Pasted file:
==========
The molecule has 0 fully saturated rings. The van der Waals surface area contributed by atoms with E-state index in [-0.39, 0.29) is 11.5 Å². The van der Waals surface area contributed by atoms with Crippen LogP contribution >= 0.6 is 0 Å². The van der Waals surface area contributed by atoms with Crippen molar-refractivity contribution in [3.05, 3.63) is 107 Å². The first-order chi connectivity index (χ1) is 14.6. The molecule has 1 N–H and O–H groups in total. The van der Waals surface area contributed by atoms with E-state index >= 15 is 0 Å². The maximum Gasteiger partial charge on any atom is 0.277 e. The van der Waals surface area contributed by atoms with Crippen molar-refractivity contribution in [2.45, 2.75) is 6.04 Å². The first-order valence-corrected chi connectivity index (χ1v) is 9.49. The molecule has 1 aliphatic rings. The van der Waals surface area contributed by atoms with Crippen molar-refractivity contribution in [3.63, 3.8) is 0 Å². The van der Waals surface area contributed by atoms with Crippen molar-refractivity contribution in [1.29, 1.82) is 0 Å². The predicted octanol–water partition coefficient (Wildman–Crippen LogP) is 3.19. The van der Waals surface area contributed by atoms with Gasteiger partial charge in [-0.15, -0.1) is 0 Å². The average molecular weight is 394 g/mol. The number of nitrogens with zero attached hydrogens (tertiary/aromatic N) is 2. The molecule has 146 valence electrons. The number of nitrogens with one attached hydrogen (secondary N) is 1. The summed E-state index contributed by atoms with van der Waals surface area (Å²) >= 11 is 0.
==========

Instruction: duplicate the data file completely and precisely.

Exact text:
The molecule has 0 fully saturated rings. The van der Waals surface area contributed by atoms with E-state index in [-0.39, 0.29) is 11.5 Å². The van der Waals surface area contributed by atoms with Crippen LogP contribution >= 0.6 is 0 Å². The van der Waals surface area contributed by atoms with Crippen molar-refractivity contribution in [3.05, 3.63) is 107 Å². The first-order chi connectivity index (χ1) is 14.6. The molecule has 1 N–H and O–H groups in total. The van der Waals surface area contributed by atoms with E-state index >= 15 is 0 Å². The maximum Gasteiger partial charge on any atom is 0.277 e. The van der Waals surface area contributed by atoms with Crippen molar-refractivity contribution in [2.45, 2.75) is 6.04 Å². The first-order valence-corrected chi connectivity index (χ1v) is 9.49. The molecule has 1 aliphatic rings. The van der Waals surface area contributed by atoms with Crippen molar-refractivity contribution in [3.63, 3.8) is 0 Å². The van der Waals surface area contributed by atoms with Crippen molar-refractivity contribution in [1.29, 1.82) is 0 Å². The predicted octanol–water partition coefficient (Wildman–Crippen LogP) is 3.19. The van der Waals surface area contributed by atoms with Gasteiger partial charge in [-0.15, -0.1) is 0 Å². The average molecular weight is 394 g/mol. The number of nitrogens with zero attached hydrogens (tertiary/aromatic N) is 2. The molecule has 146 valence electrons. The number of nitrogens with one attached hydrogen (secondary N) is 1. The summed E-state index contributed by atoms with van der Waals surface area (Å²) >= 11 is 0.